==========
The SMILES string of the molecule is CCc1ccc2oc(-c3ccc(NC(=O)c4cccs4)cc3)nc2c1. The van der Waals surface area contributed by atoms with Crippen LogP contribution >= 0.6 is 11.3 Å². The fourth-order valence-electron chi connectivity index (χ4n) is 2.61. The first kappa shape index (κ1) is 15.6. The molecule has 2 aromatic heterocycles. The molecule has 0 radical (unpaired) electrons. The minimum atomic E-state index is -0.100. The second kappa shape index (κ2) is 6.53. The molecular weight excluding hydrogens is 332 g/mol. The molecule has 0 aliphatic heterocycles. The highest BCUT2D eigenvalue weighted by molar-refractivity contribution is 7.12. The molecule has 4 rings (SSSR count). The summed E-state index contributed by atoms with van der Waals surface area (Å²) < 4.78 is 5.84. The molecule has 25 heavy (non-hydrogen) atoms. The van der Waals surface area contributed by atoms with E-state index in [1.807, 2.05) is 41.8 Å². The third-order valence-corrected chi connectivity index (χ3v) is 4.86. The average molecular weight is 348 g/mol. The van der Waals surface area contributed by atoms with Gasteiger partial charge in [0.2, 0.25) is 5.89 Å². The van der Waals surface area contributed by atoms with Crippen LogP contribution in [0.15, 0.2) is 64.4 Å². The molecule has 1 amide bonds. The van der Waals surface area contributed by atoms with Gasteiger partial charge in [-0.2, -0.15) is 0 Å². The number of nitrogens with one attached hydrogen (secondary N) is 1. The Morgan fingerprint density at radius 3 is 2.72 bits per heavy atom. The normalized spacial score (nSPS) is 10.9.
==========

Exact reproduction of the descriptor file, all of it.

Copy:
The SMILES string of the molecule is CCc1ccc2oc(-c3ccc(NC(=O)c4cccs4)cc3)nc2c1. The van der Waals surface area contributed by atoms with Crippen LogP contribution >= 0.6 is 11.3 Å². The fourth-order valence-electron chi connectivity index (χ4n) is 2.61. The first kappa shape index (κ1) is 15.6. The molecule has 2 aromatic heterocycles. The molecule has 0 radical (unpaired) electrons. The minimum atomic E-state index is -0.100. The second kappa shape index (κ2) is 6.53. The molecular weight excluding hydrogens is 332 g/mol. The molecule has 0 aliphatic heterocycles. The highest BCUT2D eigenvalue weighted by molar-refractivity contribution is 7.12. The molecule has 4 rings (SSSR count). The summed E-state index contributed by atoms with van der Waals surface area (Å²) < 4.78 is 5.84. The molecule has 25 heavy (non-hydrogen) atoms. The van der Waals surface area contributed by atoms with E-state index in [1.807, 2.05) is 41.8 Å². The third-order valence-corrected chi connectivity index (χ3v) is 4.86. The average molecular weight is 348 g/mol. The van der Waals surface area contributed by atoms with Gasteiger partial charge in [0.2, 0.25) is 5.89 Å². The van der Waals surface area contributed by atoms with Crippen LogP contribution in [0.15, 0.2) is 64.4 Å². The molecule has 1 amide bonds. The van der Waals surface area contributed by atoms with Gasteiger partial charge in [-0.2, -0.15) is 0 Å². The number of nitrogens with one attached hydrogen (secondary N) is 1. The Morgan fingerprint density at radius 3 is 2.72 bits per heavy atom. The normalized spacial score (nSPS) is 10.9.